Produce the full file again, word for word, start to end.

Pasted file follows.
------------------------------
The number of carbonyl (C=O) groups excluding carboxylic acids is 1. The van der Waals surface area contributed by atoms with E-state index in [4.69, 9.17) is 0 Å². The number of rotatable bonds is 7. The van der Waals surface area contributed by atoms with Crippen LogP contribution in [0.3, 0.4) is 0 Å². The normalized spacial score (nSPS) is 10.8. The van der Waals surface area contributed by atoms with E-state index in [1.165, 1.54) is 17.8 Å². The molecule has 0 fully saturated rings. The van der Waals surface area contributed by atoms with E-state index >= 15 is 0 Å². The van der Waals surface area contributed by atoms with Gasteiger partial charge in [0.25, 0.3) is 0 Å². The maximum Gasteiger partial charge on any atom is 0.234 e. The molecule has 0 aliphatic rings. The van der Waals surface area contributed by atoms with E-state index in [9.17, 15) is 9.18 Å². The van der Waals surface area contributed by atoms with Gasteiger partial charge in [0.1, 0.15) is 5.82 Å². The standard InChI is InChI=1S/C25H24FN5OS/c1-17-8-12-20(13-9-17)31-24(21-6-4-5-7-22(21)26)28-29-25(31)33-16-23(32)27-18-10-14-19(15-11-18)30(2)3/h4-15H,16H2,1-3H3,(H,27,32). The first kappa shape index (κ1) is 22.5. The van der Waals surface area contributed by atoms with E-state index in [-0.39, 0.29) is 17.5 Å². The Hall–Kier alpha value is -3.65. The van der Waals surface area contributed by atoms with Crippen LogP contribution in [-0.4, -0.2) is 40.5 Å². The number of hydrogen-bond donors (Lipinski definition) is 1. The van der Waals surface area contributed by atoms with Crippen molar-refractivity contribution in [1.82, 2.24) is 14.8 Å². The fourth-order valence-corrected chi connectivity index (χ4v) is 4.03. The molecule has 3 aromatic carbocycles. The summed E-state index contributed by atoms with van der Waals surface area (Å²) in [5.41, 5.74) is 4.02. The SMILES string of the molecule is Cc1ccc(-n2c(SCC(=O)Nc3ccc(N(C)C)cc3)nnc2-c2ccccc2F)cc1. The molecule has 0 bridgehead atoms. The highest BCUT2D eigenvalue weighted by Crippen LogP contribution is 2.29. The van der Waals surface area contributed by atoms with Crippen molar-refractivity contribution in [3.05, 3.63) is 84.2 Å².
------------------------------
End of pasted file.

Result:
The number of carbonyl (C=O) groups excluding carboxylic acids is 1. The van der Waals surface area contributed by atoms with E-state index in [4.69, 9.17) is 0 Å². The number of rotatable bonds is 7. The van der Waals surface area contributed by atoms with Crippen LogP contribution in [0.3, 0.4) is 0 Å². The normalized spacial score (nSPS) is 10.8. The van der Waals surface area contributed by atoms with E-state index in [1.165, 1.54) is 17.8 Å². The molecule has 0 fully saturated rings. The van der Waals surface area contributed by atoms with E-state index >= 15 is 0 Å². The van der Waals surface area contributed by atoms with Gasteiger partial charge in [0.25, 0.3) is 0 Å². The maximum Gasteiger partial charge on any atom is 0.234 e. The molecule has 0 aliphatic rings. The van der Waals surface area contributed by atoms with E-state index in [9.17, 15) is 9.18 Å². The van der Waals surface area contributed by atoms with Gasteiger partial charge in [0.1, 0.15) is 5.82 Å². The standard InChI is InChI=1S/C25H24FN5OS/c1-17-8-12-20(13-9-17)31-24(21-6-4-5-7-22(21)26)28-29-25(31)33-16-23(32)27-18-10-14-19(15-11-18)30(2)3/h4-15H,16H2,1-3H3,(H,27,32). The first kappa shape index (κ1) is 22.5. The van der Waals surface area contributed by atoms with E-state index in [-0.39, 0.29) is 17.5 Å². The Hall–Kier alpha value is -3.65. The van der Waals surface area contributed by atoms with Crippen LogP contribution in [-0.4, -0.2) is 40.5 Å². The number of hydrogen-bond donors (Lipinski definition) is 1. The van der Waals surface area contributed by atoms with Crippen molar-refractivity contribution in [1.82, 2.24) is 14.8 Å². The fourth-order valence-corrected chi connectivity index (χ4v) is 4.03. The molecule has 3 aromatic carbocycles. The summed E-state index contributed by atoms with van der Waals surface area (Å²) in [5.41, 5.74) is 4.02. The SMILES string of the molecule is Cc1ccc(-n2c(SCC(=O)Nc3ccc(N(C)C)cc3)nnc2-c2ccccc2F)cc1. The molecule has 0 bridgehead atoms. The highest BCUT2D eigenvalue weighted by Crippen LogP contribution is 2.29. The van der Waals surface area contributed by atoms with Crippen molar-refractivity contribution in [3.05, 3.63) is 84.2 Å².